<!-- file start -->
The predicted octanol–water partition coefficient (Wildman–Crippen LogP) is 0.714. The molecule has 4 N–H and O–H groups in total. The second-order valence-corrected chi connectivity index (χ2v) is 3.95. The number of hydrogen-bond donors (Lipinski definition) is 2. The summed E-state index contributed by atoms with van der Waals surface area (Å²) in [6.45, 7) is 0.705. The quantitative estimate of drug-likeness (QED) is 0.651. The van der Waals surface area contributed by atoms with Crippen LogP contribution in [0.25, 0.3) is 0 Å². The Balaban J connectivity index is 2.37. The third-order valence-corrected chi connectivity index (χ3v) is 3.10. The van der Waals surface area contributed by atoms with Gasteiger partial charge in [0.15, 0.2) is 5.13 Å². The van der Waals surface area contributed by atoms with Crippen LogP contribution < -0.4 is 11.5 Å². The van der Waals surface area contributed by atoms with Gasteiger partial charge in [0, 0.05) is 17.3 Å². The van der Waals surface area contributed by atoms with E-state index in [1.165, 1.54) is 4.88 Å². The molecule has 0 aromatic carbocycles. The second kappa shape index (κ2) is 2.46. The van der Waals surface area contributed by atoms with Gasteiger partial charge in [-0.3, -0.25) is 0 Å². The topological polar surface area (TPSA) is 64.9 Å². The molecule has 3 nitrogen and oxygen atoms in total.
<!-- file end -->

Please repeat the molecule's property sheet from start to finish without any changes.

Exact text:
The predicted octanol–water partition coefficient (Wildman–Crippen LogP) is 0.714. The molecule has 4 N–H and O–H groups in total. The second-order valence-corrected chi connectivity index (χ2v) is 3.95. The number of hydrogen-bond donors (Lipinski definition) is 2. The summed E-state index contributed by atoms with van der Waals surface area (Å²) in [6.45, 7) is 0.705. The quantitative estimate of drug-likeness (QED) is 0.651. The van der Waals surface area contributed by atoms with Crippen LogP contribution in [0.25, 0.3) is 0 Å². The Balaban J connectivity index is 2.37. The third-order valence-corrected chi connectivity index (χ3v) is 3.10. The van der Waals surface area contributed by atoms with Gasteiger partial charge in [0.15, 0.2) is 5.13 Å². The van der Waals surface area contributed by atoms with Crippen LogP contribution < -0.4 is 11.5 Å². The van der Waals surface area contributed by atoms with Gasteiger partial charge in [0, 0.05) is 17.3 Å². The van der Waals surface area contributed by atoms with E-state index in [1.165, 1.54) is 4.88 Å². The molecule has 0 aromatic carbocycles. The second kappa shape index (κ2) is 2.46. The van der Waals surface area contributed by atoms with Gasteiger partial charge in [-0.3, -0.25) is 0 Å². The topological polar surface area (TPSA) is 64.9 Å². The molecule has 3 nitrogen and oxygen atoms in total.